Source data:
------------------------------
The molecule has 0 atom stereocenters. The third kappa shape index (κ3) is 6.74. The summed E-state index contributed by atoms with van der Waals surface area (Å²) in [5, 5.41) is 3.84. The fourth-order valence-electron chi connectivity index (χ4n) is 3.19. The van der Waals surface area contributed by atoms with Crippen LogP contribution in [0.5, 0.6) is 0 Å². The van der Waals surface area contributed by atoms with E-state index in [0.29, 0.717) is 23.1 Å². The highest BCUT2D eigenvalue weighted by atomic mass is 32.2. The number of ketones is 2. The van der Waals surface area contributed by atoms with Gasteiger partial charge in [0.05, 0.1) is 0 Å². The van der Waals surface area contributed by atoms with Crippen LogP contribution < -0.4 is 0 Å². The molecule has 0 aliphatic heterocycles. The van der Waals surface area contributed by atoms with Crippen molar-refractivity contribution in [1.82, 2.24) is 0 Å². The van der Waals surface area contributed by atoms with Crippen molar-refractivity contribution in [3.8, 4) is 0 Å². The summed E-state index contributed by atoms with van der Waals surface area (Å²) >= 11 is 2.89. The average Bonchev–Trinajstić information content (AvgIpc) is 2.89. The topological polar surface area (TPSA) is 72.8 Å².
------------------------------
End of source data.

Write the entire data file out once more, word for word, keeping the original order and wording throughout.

The molecule has 0 atom stereocenters. The third kappa shape index (κ3) is 6.74. The summed E-state index contributed by atoms with van der Waals surface area (Å²) in [5, 5.41) is 3.84. The fourth-order valence-electron chi connectivity index (χ4n) is 3.19. The van der Waals surface area contributed by atoms with Crippen LogP contribution in [0.5, 0.6) is 0 Å². The van der Waals surface area contributed by atoms with E-state index in [0.29, 0.717) is 23.1 Å². The highest BCUT2D eigenvalue weighted by atomic mass is 32.2. The number of ketones is 2. The van der Waals surface area contributed by atoms with Gasteiger partial charge in [0.05, 0.1) is 0 Å². The van der Waals surface area contributed by atoms with Crippen LogP contribution < -0.4 is 0 Å². The molecule has 0 aliphatic heterocycles. The van der Waals surface area contributed by atoms with Crippen molar-refractivity contribution in [1.82, 2.24) is 0 Å². The van der Waals surface area contributed by atoms with Crippen molar-refractivity contribution in [3.8, 4) is 0 Å². The summed E-state index contributed by atoms with van der Waals surface area (Å²) >= 11 is 2.89. The average Bonchev–Trinajstić information content (AvgIpc) is 2.89. The topological polar surface area (TPSA) is 72.8 Å².